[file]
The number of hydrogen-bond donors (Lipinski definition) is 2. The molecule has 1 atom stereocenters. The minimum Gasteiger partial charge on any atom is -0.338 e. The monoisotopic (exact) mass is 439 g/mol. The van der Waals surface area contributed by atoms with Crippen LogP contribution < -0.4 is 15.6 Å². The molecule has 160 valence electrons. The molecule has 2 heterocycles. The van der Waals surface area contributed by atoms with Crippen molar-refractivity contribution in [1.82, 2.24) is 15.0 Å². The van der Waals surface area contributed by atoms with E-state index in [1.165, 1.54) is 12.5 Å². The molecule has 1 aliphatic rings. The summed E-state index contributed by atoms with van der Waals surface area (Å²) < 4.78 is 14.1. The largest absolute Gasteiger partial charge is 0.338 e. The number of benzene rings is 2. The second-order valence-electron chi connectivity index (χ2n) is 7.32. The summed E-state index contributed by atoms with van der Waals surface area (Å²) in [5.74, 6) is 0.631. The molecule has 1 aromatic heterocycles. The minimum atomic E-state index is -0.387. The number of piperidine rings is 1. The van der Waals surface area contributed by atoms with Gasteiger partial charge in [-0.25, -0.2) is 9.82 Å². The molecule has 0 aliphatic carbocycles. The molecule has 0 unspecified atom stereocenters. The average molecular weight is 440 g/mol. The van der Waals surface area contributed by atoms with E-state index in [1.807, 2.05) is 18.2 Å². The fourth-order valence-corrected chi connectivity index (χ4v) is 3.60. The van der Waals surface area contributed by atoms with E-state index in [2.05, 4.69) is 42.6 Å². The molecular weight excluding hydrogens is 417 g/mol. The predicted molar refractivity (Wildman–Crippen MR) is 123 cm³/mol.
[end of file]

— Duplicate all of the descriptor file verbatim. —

The number of hydrogen-bond donors (Lipinski definition) is 2. The molecule has 1 atom stereocenters. The minimum Gasteiger partial charge on any atom is -0.338 e. The monoisotopic (exact) mass is 439 g/mol. The van der Waals surface area contributed by atoms with Crippen LogP contribution < -0.4 is 15.6 Å². The molecule has 160 valence electrons. The molecule has 2 heterocycles. The van der Waals surface area contributed by atoms with Crippen molar-refractivity contribution in [1.82, 2.24) is 15.0 Å². The van der Waals surface area contributed by atoms with E-state index in [1.165, 1.54) is 12.5 Å². The molecule has 1 aliphatic rings. The summed E-state index contributed by atoms with van der Waals surface area (Å²) < 4.78 is 14.1. The largest absolute Gasteiger partial charge is 0.338 e. The number of benzene rings is 2. The second-order valence-electron chi connectivity index (χ2n) is 7.32. The summed E-state index contributed by atoms with van der Waals surface area (Å²) in [5.74, 6) is 0.631. The molecule has 1 aromatic heterocycles. The minimum atomic E-state index is -0.387. The number of piperidine rings is 1. The van der Waals surface area contributed by atoms with Gasteiger partial charge in [-0.25, -0.2) is 9.82 Å². The molecule has 0 aliphatic carbocycles. The molecule has 0 unspecified atom stereocenters. The average molecular weight is 440 g/mol. The van der Waals surface area contributed by atoms with E-state index in [1.807, 2.05) is 18.2 Å². The fourth-order valence-corrected chi connectivity index (χ4v) is 3.60. The van der Waals surface area contributed by atoms with E-state index in [2.05, 4.69) is 42.6 Å². The molecular weight excluding hydrogens is 417 g/mol. The predicted molar refractivity (Wildman–Crippen MR) is 123 cm³/mol.